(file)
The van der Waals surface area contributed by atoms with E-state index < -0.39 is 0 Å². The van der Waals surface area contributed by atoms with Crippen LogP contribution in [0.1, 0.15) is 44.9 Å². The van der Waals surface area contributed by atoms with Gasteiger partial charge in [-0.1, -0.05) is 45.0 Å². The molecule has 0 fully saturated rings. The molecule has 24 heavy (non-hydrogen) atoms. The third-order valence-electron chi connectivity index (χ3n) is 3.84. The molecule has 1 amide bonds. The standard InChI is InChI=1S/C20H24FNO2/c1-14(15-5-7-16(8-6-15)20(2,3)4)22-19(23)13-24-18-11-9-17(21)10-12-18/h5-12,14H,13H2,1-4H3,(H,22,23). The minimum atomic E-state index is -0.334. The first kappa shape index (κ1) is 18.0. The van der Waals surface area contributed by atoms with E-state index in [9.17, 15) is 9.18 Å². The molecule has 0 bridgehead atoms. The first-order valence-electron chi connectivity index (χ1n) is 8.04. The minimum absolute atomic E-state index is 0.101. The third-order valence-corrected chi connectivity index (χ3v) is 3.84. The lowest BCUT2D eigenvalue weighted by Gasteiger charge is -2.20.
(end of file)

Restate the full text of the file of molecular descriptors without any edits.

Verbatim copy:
The van der Waals surface area contributed by atoms with E-state index < -0.39 is 0 Å². The van der Waals surface area contributed by atoms with Crippen LogP contribution in [0.1, 0.15) is 44.9 Å². The van der Waals surface area contributed by atoms with Gasteiger partial charge in [-0.1, -0.05) is 45.0 Å². The molecule has 0 fully saturated rings. The molecule has 24 heavy (non-hydrogen) atoms. The third-order valence-electron chi connectivity index (χ3n) is 3.84. The molecule has 1 amide bonds. The standard InChI is InChI=1S/C20H24FNO2/c1-14(15-5-7-16(8-6-15)20(2,3)4)22-19(23)13-24-18-11-9-17(21)10-12-18/h5-12,14H,13H2,1-4H3,(H,22,23). The minimum atomic E-state index is -0.334. The first kappa shape index (κ1) is 18.0. The van der Waals surface area contributed by atoms with E-state index in [9.17, 15) is 9.18 Å². The molecule has 0 bridgehead atoms. The first-order valence-electron chi connectivity index (χ1n) is 8.04. The minimum absolute atomic E-state index is 0.101. The third-order valence-corrected chi connectivity index (χ3v) is 3.84. The lowest BCUT2D eigenvalue weighted by Gasteiger charge is -2.20.